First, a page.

Doctors in New South Wales, Australia can now legally prescribe medical cannabis as new regulations take effect today, the New Daily reports.
Patients suffering from HIV/AIDS, Alzheimer’s Disease, arthritis, cancer, diabetic peripheral neuropathy, multiple sclerosis, anxiety, depression, epilepsy, glaucoma, schizophrenia, Chron’s disease, and sleep disorders will now have access to cannabis therapies.
“This change increases the options available for doctors as it means a broader range of cannabis-based medicines can be prescribed – while we continue our evidence-based research looking further into the role medicinal cannabis can play,” Premier Mike Baird said in the report.
Cannabis treatment options in the state include smoking, oils, pills, tinctures, and injections.
Medical Research Minister Pru Goward suggested this might just be the beginning for medicinal cannabis use in the country, noting that his department is investing $21 million “to further world-leading research.”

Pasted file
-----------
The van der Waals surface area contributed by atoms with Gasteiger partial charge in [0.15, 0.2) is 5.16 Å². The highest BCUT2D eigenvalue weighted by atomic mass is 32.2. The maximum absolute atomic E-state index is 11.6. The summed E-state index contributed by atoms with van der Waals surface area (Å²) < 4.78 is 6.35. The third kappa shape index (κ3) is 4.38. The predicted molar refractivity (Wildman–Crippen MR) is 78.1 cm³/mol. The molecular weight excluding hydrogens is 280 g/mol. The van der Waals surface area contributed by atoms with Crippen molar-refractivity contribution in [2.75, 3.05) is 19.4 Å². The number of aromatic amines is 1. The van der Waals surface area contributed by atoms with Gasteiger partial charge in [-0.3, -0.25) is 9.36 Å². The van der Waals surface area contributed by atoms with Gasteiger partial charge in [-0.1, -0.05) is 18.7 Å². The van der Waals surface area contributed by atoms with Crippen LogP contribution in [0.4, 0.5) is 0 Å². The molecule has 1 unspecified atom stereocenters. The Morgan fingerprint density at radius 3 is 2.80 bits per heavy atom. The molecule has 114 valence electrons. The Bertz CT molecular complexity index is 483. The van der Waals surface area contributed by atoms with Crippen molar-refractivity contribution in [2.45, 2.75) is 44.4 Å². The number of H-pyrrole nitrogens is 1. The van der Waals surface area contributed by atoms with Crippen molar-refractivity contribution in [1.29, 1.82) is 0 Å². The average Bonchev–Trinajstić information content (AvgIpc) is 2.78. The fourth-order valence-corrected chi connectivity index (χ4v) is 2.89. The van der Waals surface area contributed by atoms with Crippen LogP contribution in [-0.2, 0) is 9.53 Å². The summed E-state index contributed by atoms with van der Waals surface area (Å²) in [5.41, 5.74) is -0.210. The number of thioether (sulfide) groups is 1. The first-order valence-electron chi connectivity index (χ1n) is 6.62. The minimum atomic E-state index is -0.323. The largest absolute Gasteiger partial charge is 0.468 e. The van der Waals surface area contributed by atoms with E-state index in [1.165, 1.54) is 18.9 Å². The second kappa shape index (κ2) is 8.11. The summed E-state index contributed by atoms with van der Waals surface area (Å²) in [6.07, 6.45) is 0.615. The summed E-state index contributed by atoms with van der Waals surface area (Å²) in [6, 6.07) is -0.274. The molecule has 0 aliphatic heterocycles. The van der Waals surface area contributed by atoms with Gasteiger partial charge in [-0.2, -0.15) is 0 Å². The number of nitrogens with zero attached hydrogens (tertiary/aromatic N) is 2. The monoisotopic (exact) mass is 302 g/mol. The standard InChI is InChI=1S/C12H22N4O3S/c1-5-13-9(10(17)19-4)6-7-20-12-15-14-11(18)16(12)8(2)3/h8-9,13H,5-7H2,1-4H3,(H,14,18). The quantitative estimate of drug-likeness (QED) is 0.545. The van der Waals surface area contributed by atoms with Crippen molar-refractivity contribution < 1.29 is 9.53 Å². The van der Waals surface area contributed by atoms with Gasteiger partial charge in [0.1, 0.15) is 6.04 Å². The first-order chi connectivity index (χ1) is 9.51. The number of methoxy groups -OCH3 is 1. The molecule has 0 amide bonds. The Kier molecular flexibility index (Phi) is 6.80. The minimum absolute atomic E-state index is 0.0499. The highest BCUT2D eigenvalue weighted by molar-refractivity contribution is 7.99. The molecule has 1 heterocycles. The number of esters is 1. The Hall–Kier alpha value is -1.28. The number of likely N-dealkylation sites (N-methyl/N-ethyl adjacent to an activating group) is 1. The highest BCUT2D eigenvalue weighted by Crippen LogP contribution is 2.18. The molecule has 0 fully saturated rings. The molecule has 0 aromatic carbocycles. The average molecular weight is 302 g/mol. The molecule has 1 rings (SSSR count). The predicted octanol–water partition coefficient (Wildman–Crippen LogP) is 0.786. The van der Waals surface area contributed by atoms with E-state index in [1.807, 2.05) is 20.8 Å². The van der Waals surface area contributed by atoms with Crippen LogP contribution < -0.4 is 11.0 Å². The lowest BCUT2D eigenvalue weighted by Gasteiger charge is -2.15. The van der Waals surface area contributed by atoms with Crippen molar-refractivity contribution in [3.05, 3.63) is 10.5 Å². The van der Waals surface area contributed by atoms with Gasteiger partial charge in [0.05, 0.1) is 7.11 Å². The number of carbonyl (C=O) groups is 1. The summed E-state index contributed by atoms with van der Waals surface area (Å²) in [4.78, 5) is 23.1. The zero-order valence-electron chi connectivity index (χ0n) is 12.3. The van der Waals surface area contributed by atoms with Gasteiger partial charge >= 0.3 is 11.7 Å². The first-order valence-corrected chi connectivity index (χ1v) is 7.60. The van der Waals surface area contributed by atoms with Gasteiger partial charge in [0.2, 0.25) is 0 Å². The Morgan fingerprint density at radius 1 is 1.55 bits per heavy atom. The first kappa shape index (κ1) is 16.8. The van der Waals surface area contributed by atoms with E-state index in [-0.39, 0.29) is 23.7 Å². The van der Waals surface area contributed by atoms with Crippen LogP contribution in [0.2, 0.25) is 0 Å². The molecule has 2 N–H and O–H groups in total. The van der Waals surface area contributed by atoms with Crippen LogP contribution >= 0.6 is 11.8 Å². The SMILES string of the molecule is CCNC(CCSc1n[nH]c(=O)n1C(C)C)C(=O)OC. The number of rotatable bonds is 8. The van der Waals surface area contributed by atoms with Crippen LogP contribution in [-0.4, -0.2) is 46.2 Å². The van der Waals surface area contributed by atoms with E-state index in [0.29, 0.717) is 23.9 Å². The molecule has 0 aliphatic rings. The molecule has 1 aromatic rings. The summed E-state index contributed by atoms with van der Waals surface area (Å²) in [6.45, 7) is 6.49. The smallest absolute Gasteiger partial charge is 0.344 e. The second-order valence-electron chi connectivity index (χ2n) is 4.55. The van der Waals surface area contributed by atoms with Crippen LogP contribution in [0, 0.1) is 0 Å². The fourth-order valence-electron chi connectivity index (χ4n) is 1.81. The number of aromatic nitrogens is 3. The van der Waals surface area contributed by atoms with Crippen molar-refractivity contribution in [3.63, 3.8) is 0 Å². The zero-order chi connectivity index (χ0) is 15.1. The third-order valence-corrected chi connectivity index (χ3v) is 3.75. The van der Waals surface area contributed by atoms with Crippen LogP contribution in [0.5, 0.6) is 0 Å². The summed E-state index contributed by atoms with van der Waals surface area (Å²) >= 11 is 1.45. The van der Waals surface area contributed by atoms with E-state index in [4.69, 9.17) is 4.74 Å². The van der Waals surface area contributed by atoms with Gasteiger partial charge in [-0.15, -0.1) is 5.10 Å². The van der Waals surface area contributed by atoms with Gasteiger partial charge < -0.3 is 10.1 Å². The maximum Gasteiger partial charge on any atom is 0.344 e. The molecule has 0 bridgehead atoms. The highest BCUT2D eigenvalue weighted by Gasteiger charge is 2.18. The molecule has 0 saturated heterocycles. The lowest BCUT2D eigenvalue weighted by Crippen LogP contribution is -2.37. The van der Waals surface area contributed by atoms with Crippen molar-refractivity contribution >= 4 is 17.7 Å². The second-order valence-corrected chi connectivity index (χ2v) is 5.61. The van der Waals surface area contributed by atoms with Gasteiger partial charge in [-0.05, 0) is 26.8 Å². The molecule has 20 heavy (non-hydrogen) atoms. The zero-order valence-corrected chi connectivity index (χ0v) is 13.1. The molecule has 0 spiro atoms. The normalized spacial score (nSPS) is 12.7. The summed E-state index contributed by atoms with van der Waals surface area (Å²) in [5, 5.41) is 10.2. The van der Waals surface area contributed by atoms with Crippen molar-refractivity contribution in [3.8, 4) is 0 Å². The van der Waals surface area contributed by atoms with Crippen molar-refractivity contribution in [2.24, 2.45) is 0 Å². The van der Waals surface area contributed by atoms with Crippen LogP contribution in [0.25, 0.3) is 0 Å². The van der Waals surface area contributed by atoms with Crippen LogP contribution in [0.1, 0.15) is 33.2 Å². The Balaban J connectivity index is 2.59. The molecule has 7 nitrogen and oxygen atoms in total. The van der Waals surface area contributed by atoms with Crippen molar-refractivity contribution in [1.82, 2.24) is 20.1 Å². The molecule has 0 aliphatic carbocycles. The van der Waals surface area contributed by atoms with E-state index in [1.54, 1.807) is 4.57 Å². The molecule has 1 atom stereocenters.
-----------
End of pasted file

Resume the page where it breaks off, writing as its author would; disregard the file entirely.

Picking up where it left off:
“There is still a lot to learn about safety and efficacy for different patient conditions and groups,” he said.
Doctors will need to get approval from both NSW Health and the Commonwealth Therapeutic Goods Administration before they can begin prescribing cannabis to patients.
“It is an important step forward to look after patients in terminal situations or suffering side effects from chemotherapy, so it adds to our arsenal,” Australian Medical Association NSW spokesman Saxon Smith said. “This isn’t wholesale access to any type of cannabis. It’s about medication obtained legally and it doesn’t mean homemade tinctures and oils.”
Last week, the NSW government was approved by the federal government to grow cannabis in order to research the best cultivation methods. The drug will be grown under strict supervision in a high security facility.
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